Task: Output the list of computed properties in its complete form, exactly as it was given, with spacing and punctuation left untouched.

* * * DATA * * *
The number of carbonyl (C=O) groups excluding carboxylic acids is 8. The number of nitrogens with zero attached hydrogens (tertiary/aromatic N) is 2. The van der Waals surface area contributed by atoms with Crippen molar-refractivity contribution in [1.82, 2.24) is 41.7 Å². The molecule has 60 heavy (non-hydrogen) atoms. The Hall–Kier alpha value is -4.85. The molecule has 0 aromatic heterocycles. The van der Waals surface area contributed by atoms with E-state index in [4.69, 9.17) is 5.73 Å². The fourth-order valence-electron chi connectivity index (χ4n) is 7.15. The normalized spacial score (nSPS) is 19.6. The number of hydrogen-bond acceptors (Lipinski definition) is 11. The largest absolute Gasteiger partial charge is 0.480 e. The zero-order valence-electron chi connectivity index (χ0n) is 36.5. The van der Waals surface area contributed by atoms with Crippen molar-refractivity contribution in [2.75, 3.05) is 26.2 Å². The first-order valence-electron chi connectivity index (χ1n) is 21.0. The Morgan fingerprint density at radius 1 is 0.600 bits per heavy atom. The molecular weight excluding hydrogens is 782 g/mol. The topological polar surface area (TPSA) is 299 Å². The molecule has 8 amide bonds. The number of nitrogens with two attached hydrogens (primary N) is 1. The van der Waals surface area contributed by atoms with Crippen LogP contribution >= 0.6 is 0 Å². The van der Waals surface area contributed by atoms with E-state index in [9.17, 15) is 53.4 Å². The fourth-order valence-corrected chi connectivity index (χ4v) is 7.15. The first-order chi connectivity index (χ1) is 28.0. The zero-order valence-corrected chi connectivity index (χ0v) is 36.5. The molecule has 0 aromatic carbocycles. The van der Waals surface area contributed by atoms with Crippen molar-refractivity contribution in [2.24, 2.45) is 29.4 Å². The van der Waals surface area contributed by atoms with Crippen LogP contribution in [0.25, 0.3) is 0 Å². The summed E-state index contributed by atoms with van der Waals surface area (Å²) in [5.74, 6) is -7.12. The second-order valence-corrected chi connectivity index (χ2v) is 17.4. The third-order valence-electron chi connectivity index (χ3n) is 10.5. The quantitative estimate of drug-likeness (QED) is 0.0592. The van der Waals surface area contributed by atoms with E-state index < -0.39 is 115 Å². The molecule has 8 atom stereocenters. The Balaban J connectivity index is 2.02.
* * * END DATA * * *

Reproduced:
The number of carbonyl (C=O) groups excluding carboxylic acids is 8. The number of nitrogens with zero attached hydrogens (tertiary/aromatic N) is 2. The van der Waals surface area contributed by atoms with Crippen molar-refractivity contribution in [1.82, 2.24) is 41.7 Å². The molecule has 60 heavy (non-hydrogen) atoms. The Hall–Kier alpha value is -4.85. The molecule has 0 aromatic heterocycles. The van der Waals surface area contributed by atoms with E-state index in [4.69, 9.17) is 5.73 Å². The fourth-order valence-electron chi connectivity index (χ4n) is 7.15. The normalized spacial score (nSPS) is 19.6. The number of hydrogen-bond acceptors (Lipinski definition) is 11. The largest absolute Gasteiger partial charge is 0.480 e. The zero-order valence-electron chi connectivity index (χ0n) is 36.5. The van der Waals surface area contributed by atoms with Crippen molar-refractivity contribution in [2.75, 3.05) is 26.2 Å². The first-order valence-electron chi connectivity index (χ1n) is 21.0. The Morgan fingerprint density at radius 1 is 0.600 bits per heavy atom. The molecular weight excluding hydrogens is 782 g/mol. The topological polar surface area (TPSA) is 299 Å². The molecule has 8 amide bonds. The number of nitrogens with two attached hydrogens (primary N) is 1. The van der Waals surface area contributed by atoms with Crippen LogP contribution >= 0.6 is 0 Å². The van der Waals surface area contributed by atoms with E-state index in [9.17, 15) is 53.4 Å². The fourth-order valence-corrected chi connectivity index (χ4v) is 7.15. The first-order chi connectivity index (χ1) is 28.0. The zero-order valence-corrected chi connectivity index (χ0v) is 36.5. The molecule has 0 aromatic carbocycles. The van der Waals surface area contributed by atoms with Crippen molar-refractivity contribution in [2.24, 2.45) is 29.4 Å². The van der Waals surface area contributed by atoms with Crippen LogP contribution in [0.25, 0.3) is 0 Å². The summed E-state index contributed by atoms with van der Waals surface area (Å²) in [5.74, 6) is -7.12. The second-order valence-corrected chi connectivity index (χ2v) is 17.4. The third-order valence-electron chi connectivity index (χ3n) is 10.5. The quantitative estimate of drug-likeness (QED) is 0.0592. The van der Waals surface area contributed by atoms with E-state index < -0.39 is 115 Å². The molecule has 8 atom stereocenters. The Balaban J connectivity index is 2.02.